Wednesday, August 31, 2016

Thinking Deep

I'm not a deep person.  My emotions and thoughts tend to run close to the surface.  I'm so driven to gather and assimilate data and connect facts that I miss the opportunity to make deeper connections.  Except with math and physics.  But that's a completely different and nerdy tale that would scare real people away.  So I'll let it go... I guess.  Classical literature also escapes me, though I was a fan of "Deep Thoughts with Jack Handey" on Saturday Night Live.  Mr. Handey even had some thoughts about his Grandpa going fishing, but the ending just wasn't the kind of thing I wanted to risk including here.  Google at your leisure.

I even consider myself to be a shallow fisherman.  It's still unbelievably rewarding watching a trout swipe a floating dry fly, even if it misses.  Going under the surface requires a whole new set of skills, which sounds like work.  Do I really want to work when I'm fishing?  Also being male, I'm not exactly predisposed to being a deep thinker.  Scratch, scratch.  Grunt.  Ooo, shiny!

Lately I've been faced with some challenges and choices that have required me to think deep.  Those of you with degrees in English or Journalism might be twitching and barely suppressing the urge to attack with a red pen.  You might be thinking, "You idiot.  You should have written 'required me to think deeply.'"  And you would be correct, yet wrong.  The grammar police might issue a ticket, but I'd convince the judge to dismiss the charges, kinda like that speeding where I play-acted as my own attorney.  Instead of thinking deeply, I've been considering Deep Brain Stimulation, a surgical therapy for Parkinson's Disease.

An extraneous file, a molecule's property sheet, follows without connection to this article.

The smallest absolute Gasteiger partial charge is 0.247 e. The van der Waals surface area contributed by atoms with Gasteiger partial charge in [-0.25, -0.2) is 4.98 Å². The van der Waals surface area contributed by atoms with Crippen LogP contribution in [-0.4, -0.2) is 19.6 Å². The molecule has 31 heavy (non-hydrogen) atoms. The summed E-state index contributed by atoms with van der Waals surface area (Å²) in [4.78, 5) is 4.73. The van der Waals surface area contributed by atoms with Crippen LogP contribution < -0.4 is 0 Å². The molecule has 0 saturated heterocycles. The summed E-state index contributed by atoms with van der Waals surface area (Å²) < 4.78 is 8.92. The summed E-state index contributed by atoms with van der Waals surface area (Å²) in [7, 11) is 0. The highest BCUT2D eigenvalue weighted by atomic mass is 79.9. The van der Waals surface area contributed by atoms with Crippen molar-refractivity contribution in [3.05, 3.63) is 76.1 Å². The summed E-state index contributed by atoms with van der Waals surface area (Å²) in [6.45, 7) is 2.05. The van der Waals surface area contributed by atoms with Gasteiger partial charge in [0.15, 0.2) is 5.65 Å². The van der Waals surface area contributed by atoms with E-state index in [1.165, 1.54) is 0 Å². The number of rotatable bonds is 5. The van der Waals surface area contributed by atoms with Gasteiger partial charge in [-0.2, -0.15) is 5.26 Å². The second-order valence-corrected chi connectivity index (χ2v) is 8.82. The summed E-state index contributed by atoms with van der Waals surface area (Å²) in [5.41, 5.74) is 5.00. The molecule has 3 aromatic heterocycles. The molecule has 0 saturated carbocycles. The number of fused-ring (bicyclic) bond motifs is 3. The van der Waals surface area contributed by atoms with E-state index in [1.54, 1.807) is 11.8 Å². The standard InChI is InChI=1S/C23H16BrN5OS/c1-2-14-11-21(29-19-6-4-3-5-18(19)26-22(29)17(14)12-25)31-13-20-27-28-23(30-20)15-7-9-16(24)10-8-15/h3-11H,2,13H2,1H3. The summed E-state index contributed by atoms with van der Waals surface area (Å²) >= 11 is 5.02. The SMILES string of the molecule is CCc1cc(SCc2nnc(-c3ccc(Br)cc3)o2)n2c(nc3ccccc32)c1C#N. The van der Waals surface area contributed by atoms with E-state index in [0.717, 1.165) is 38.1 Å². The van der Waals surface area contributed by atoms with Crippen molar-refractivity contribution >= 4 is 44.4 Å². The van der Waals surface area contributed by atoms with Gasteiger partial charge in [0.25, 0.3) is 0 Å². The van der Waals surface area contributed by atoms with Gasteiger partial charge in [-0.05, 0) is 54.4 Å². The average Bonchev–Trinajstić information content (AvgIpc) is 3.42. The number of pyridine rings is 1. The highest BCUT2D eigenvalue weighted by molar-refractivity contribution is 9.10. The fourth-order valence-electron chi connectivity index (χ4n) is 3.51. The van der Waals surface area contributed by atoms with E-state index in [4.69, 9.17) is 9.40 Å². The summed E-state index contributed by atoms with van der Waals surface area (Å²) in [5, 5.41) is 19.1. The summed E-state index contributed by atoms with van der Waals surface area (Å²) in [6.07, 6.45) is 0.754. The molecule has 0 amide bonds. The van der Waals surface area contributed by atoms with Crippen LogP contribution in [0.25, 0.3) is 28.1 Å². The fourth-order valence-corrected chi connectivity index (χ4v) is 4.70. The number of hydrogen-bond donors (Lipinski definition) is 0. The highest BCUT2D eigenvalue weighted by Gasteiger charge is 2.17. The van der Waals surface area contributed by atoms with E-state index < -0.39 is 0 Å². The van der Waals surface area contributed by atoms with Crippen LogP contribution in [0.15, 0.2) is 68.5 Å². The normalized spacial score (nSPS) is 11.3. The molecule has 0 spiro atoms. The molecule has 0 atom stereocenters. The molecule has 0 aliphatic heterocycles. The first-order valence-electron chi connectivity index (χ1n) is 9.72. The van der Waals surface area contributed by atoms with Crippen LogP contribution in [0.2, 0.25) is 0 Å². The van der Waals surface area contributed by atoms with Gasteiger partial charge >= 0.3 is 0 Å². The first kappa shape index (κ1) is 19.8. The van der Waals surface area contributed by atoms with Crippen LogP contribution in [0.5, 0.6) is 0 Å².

Here's the ten-thousand foot overview of Deep Brain Stimulation: your head gets locked into a "halo" to make sure you can't move while a neurosurgeon drills a hole in your skull and threads some electrodes down into a targeted region deep in your brain.  These electrodes are then connected to a small device that gets implanted in your chest.   The device applies an electrical signal intended to disrupt a malfunctioning part of the brain that contributes to the muscle rigidity, slowness, and tremors of PD.

Then there's the terrifying bit: most of the surgeries are done with the patient conscious and aware.   The final placement of the electrodes usually involves patient participation, with a test signal being applied as the surgeon moves the leads a fraction of a millimeter at a time.  I have avoided going to the dentist for more than 20 years simply because I can't face the thought of having a tooth drilled.  My skull?  I've cried when discussing this with neurologists.

There are also non-trivial risks associated with the surgery.  Some statistics show a 25% chance of significant "adverse events" during or immediately following surgery.  2% chance of stroke that causes permanent damage or death.  I'll stop the risk analysis here.

Why consider doing this?  As I sit in front of my Macbook, my neck and upper back throb in pain.  Since my meds have worn off for the day, my typing rate is reduced to maybe a quarter of my usual speed.  It would be nice to have some balance again, and not limp around.

Fear has been eating at my energy and self-control.  One of the absolute worst problems that Parkinson's Disease has brought me has nothing to do with movement.  Loss of dopamine has sometimes paralyzed me with anxiety, and that can lead to severe mood problems.  Getting angry with yourself because you see how it affects your family just adds fuel to the fire.  I'm sometimes able to find my way out of this mental maze, but not before accumulating some serious shame baggage.

I arrived at the conclusion that we (Mrs. Fading Angler and I) are going to at least learn whether or not I qualify as a candidate for DBS therapy.  I've had some symptoms that might disqualify me, and if so, I can dismiss the risks, anxiety, and decisions.  For now, I need to go fishing.  I'll be spending the next few mornings and evenings chasing brookies and browns.  Maybe some trout therapy will loosen my knotted psyche.

Safe weekend and tight lines, folks.  I'll be fishing on top.

Epilogue: I have a "no whining" policy for myself here on The Fading Angler, and it looks in retrospect like I came perilously close to violating said policy.  Here's my attempt to make it right without rewriting history: the weekend of fishing helped.